Three Thoughts on Texas’ 37-31 Loss to Washington in the College Football Playoff

The regular season is in the books and now it is time for bowl season. Nine Big 12 teams have played over the past two weeks and Texas is next up on the bowl list.

The Longhorns finished the regular season with a 12-1 record and a Big 12 championship. With a conference title under their belt, the Longhorns made it to the College Football Playoff where they faced off against Washington in the Allstate Sugar Bowl.

It was a fun evening in New Orleans as Teas was looking to play for their first national championship in over 12 years.

Here are three thoughts on Texas’ 37-31 loss to Washington on Monday night.


A Wild Finish

I have seen some crazy finishes in these playoff games before, but I don’t know if I have ever seen an ending quite like this one. The Huskies had the ball with just a little over a minute left up by six. Texas had two timeouts left and Washington ran a couple of plays before facing a third and five with 1:02 left on the clock.

Instead of taking a knee (because Texas had no timeouts left), Washington ran the ball and running back Dillon Johnson ended up getting hurt which stopped the clock. So instead of Texas getting the ball with little to no time, the Longhorns had 45 seconds to make something happen.

Texas found themselves deep in Washington territory quickly when Quinn Ewers hit Jordan Whittington for a 41-yard pass. The Longhorns had a few chances to try and score from the Washington ten-yard line but weren’t able to find the end zone. It was certainly an ending I won’t forget anytime soon.


Texas Made Too Many Mistakes

Coming into this game, the Longhorns averaged about six penalties per game. On Monday night against Washington, Texas had a total of ten penalties. You simply can’t do that against a team as good as Washington. The Huskies were only flagged three times and that is a big difference when you compare the two teams.

As bad as the penalties were, the Longhorns also had two turnovers in the second half. Both turnovers were fumbles and both of them happened as Texas was driving down the field. If not for those fumbles, who knows what would have happened. Maybe Texas would have scored on those drives.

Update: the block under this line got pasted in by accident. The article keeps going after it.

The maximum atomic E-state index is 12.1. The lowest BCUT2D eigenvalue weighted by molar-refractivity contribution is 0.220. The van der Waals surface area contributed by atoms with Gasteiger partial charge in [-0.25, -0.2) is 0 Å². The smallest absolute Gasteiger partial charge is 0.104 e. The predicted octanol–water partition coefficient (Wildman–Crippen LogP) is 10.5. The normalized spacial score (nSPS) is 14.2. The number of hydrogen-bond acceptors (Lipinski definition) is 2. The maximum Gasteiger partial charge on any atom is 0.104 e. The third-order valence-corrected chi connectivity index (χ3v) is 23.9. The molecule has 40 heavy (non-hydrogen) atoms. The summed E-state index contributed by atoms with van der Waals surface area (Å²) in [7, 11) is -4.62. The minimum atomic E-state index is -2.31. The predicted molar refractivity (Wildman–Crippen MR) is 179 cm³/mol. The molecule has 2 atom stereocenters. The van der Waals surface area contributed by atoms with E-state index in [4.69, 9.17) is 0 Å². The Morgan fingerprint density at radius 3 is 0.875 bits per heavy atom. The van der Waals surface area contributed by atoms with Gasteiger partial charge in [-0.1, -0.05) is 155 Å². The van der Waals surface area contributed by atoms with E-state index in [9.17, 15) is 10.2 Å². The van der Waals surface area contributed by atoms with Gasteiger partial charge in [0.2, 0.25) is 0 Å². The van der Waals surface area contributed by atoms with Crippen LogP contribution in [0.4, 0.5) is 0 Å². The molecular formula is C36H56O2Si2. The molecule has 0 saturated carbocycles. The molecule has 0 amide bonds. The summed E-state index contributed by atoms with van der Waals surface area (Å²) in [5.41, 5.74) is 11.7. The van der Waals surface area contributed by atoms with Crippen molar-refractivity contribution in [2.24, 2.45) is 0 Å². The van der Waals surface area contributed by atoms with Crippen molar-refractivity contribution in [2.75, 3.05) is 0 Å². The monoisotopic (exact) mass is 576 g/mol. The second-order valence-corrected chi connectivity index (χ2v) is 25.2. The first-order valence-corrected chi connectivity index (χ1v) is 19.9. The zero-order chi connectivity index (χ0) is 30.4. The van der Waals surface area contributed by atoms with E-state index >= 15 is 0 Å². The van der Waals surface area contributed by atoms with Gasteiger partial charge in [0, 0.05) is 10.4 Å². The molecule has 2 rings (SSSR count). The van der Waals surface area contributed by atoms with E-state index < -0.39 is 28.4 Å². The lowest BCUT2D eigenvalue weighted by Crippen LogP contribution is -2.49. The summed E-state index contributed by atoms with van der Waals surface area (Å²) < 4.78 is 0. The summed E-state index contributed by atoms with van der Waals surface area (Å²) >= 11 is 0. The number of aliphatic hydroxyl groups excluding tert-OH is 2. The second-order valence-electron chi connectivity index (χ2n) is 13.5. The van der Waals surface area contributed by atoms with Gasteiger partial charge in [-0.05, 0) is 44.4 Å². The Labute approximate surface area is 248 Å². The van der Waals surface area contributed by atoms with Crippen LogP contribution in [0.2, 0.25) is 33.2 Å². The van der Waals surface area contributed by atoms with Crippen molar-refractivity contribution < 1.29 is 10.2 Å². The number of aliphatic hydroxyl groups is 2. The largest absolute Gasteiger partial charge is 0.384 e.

Lastly, the Texas defense didn’t have their best day either. The secondary got torched multiple times for big plays as Washinton quarterback Michael Penix Jr. finished the game with 430 passing yards and completed over 75% of his passes. There were too many times when Texas was caught out of position, and they paid for it.


Goodbye Texas

After spending 26 seasons in the Big 12 Conference, the next time you see Texas on a football field, they will not be wearing a Big 12 logo on their jerseys. Instead, it will be replaced with an SEC logo as the Longhorns are set to move next season. For as much hate (much of it is self-inflicted) as Texas gets, I can honestly say that it is going to be weird next year not seeing them in the Big 12.

While they did have some success in the 2000s, the last 14 years haven’t been so pleasant for the burnt orange faithful. From 2010 to 2022, the Longhorns didn’t win a conference title and never sniffed the College Football Playoff. Of course, that all changed this season as Texas finished as the Big 12 champion and just played in their first playoff game.

I must give credit where credit is due. Texas finally backed up the hype. They had a great season and were the best team in the Big 12. With that said, this will be my final article talking about Texas football since I started covering the conference back in 2016. So here we are. So long Texas. It was fun while it lasted but now it is time for a new era in the Big 12. I hope you and Oklahoma find what you are looking for in the SEC.

To Top